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The Merchant of Venice - Themes

This GCSE English Literature quiz looks at themes in William Shakespeare's The Merchant of Venice. Any work of literature will deal with multiple themes. These can range from the obvious to the very subtle. Themes engage with and impact upon one another so that it can often be tricky to talk about a single theme in isolation. Setting, character, plot and dialogue all feed into the themes of a text. When you spot concepts and ideas arising in different parts of the texts, you are becoming aware of its themes. Different characters each make visible various aspects of a theme and comparing these is a useful method of analysis.

Pay attention to related ideas in order to follow the development of a theme over the course of a text.

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When you write about themes, check whether your view at the beginning of a text matches the view you have at the end of a work. Have your ideas changed? If so, ask yourself exactly when and where in the text your views on a key theme began to change.

Authors communicate meaning to their readers through themes. Any ideas or issues raised can prompt the audience to reconsider beliefs or ways of looking at the world. If a text makes you think, the author has successfully encouraged you to engage with one or more of its themes. Your views might be similar to those of other readers or you might find that you disagree strongly with other readers (or even your teacher). Your response to a text will be deeply personal, which is inevitable when you bring your own thoughts, beliefs and experiences into consideration as you read.

Shakespeare's The Merchant of Venice deals with themes of friendship, love, money, true wealth, exclusion and hatred, mercy, justice, and the differences between appearance and reality. These themes are interrelated and appear in different guises throughout the play. Although many of these themes seem obvious, try to be aware of the play’s subtext. This can be difficult in a play which deals with murder as a form of justice and payment in human flesh as a legitimate possibility. Perseverance is key!

Read the questions below and test your knowledge of the themes of The Merchant of Venice by William Shakespeare.

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  1. The winner of the challenge of the three caskets receives Portia as his reward, along with all of her father's wealth. What does this imply about Portia?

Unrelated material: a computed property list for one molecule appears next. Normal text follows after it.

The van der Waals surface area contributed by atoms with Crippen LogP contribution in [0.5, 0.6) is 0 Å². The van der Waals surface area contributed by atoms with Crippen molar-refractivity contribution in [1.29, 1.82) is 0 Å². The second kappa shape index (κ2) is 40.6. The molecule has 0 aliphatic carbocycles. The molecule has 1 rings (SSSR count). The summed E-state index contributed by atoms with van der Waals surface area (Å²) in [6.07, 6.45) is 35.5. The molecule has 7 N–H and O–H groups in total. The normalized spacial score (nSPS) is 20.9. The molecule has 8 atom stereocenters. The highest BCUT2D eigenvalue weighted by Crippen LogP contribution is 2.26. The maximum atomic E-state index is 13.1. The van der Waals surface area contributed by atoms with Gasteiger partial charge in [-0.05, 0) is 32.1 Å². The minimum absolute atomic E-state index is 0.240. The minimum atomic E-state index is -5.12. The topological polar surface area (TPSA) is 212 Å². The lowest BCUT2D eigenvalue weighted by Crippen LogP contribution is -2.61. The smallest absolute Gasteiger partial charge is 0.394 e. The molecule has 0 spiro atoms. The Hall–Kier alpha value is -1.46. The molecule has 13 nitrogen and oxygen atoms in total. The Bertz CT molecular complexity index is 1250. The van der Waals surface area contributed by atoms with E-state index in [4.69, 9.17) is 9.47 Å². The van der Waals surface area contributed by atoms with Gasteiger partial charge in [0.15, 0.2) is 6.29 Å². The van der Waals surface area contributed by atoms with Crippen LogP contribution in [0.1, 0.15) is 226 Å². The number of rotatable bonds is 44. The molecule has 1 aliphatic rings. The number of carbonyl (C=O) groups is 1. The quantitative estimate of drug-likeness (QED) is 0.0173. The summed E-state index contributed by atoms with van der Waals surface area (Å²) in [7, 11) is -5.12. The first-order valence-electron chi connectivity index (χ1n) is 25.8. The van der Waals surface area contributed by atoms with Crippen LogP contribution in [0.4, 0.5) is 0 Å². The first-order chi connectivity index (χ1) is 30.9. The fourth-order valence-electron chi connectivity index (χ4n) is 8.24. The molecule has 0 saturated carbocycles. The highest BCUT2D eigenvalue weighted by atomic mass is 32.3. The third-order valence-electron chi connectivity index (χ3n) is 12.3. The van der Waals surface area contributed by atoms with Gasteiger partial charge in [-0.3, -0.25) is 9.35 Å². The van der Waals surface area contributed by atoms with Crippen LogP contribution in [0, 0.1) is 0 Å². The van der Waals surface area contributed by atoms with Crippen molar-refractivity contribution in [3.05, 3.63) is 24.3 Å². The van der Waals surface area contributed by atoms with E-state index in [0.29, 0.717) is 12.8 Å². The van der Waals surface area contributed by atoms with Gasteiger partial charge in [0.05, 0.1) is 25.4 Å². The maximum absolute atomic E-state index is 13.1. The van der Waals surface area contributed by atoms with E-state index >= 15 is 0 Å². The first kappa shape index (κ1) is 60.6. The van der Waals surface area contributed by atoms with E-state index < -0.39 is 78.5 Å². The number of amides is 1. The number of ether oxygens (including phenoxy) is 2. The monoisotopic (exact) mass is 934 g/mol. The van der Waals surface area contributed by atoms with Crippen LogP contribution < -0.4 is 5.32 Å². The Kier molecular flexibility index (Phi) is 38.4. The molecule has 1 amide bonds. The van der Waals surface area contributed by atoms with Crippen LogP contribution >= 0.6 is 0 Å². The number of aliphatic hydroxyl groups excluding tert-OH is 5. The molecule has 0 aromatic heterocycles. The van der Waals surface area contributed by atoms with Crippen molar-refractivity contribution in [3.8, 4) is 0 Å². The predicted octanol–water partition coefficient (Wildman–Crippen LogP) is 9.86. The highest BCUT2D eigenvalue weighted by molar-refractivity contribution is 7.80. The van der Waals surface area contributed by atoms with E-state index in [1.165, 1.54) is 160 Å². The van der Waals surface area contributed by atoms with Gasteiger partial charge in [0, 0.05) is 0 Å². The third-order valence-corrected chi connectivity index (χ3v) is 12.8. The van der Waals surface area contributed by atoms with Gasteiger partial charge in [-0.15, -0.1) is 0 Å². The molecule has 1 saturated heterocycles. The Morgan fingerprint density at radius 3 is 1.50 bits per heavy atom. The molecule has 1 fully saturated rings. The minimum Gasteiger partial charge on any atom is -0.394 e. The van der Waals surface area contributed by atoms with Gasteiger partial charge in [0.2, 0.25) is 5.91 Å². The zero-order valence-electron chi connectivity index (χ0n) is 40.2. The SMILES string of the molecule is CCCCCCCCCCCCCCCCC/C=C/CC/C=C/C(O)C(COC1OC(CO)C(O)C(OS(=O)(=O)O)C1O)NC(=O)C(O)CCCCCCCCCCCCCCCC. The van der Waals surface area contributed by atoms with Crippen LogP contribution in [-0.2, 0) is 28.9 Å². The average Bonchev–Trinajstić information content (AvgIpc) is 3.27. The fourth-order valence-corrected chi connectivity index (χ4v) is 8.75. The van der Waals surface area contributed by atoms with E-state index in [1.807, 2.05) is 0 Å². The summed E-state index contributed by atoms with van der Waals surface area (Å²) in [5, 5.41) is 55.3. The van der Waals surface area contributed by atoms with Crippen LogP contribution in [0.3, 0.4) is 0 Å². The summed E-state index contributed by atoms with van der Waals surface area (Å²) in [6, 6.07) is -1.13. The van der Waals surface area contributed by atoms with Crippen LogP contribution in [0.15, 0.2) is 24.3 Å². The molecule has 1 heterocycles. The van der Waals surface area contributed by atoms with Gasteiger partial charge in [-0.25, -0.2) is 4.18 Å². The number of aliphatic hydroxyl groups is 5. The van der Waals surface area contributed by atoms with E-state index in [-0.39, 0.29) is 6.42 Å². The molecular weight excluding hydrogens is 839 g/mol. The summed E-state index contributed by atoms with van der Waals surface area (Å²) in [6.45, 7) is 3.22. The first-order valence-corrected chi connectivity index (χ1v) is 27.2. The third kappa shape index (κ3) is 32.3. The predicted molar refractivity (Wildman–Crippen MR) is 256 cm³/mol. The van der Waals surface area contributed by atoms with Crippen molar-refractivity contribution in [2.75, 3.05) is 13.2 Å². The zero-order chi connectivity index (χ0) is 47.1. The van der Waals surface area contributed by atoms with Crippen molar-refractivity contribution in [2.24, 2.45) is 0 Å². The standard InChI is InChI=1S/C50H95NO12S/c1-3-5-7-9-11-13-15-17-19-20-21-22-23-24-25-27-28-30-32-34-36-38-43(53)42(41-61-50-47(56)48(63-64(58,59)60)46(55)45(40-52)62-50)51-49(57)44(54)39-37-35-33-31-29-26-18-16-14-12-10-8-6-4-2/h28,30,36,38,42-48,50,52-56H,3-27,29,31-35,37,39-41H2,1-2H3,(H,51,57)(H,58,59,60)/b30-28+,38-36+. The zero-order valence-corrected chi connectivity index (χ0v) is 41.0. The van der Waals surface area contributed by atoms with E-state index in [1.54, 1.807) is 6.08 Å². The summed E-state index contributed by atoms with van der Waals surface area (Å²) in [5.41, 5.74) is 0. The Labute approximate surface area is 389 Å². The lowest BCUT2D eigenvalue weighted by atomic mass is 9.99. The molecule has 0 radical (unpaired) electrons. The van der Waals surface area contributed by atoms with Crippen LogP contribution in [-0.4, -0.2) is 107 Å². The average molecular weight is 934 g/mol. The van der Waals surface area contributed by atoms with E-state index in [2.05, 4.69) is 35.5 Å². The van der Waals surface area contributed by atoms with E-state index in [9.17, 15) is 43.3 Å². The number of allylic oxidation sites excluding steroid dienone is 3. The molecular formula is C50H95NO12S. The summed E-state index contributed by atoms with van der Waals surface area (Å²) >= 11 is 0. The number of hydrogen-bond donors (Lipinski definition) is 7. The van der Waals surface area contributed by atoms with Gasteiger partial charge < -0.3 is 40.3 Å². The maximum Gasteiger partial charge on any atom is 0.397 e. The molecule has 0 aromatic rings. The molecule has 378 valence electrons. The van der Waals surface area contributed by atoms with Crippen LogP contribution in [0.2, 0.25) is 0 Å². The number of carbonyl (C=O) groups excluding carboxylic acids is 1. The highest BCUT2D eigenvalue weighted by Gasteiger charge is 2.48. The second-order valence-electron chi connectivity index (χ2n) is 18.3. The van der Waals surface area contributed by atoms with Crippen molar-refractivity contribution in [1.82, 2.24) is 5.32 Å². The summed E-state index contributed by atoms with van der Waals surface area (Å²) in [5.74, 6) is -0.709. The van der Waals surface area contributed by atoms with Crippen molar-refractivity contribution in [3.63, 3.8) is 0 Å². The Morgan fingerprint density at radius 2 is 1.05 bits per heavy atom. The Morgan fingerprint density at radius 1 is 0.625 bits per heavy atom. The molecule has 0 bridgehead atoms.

The challenge is designed to rule out those most obviously seeking great wealth rather than love. By bestowing his daughter in marriage from beyond the grave through a provision in his will, Portia's father behaves as if she were like any other part of his estate
  2. Which of the following is true?
    Bassanio makes his interest in Portia's wealth clear during his conversation with Antonio. Jessica's insistence on bringing gold and jewels with her when she flees her father's house implies that her wealth plays some part in Lorenzo's love for her
  3. In the court scene, what is contrasted with mercy?
    Shylock wishes to see the law upheld to the letter. Portia turns the law against him after he refuses to seek mercy, rather than his strict version of justice
  4. The Venetian Christians frequently direct abusive terms at Shylock. Their treatment of Shylock is related to which of the following themes?
    Although Venice welcomed the money and business of those who were not Christians, the play portrays a society riven by Anti-Semitism and unwilling to adopt those considered to be outsiders. Although within the law (and therefore, technically just), their behaviour is a form of injustice according to their professed beliefs
  5. Portia describes mercy as gentle. Which of the following episodes depicts mercy otherwise?
    Antonio, believing himself to be merciful, insists that Shylock must convert
  6. Which of the following themes is NOT developed through the episode of the three caskets?
    The leaden casket hides the real treasure. Several suitors are unable to see beyond outward appearances. Portia welcomes their mistakes, not wishing to marry any of the foreign men who attempt the task. Her attitude, including some racist remarks, reinforces the way in which those who are not native, Christian, Venetians are excluded
  7. The Merchant of Venice explores many forms of love. Which one of the following is NOT one of these?
    Many of the different forms of love are problematic and verge on idolatry, such as the love of wealth. Even love for other people is not pure, but mingled with less noble motivations
  8. "The quality of mercy is not strained. / It droppeth as the gentle rain from heaven." These famous lines are Portia's response to which question of Shylock's?
    Portia insists that Shylock "must" show mercy and he responds by asking what could force him to do so. Portia's response that mercy does not result from compulsion, or force, is paradoxical
  9. When Bassanio gives away Portia's ring, his conflicting loyalties are exposed. This episode reflects which of the following themes?
    Antonio faces death for his friend and this places a great burden on Bassanio, who becomes very personally indebted to the other man. By saving his life, Portia places Antonio in her debt and it is through the loss of the ring that he becomes aware of what he owes to his friend's new wife
  10. "To you, Antonio, / I owe the most in money and in love." Which of the following is true of this statement?
    Bassanio's debts to Antonio are both financial and personal. His relationship with Portia, similarly, is personal and financial. Is the balance between the two equal, or does Bassanio's love of money to fuel his extravagance outweigh his love of Portia?

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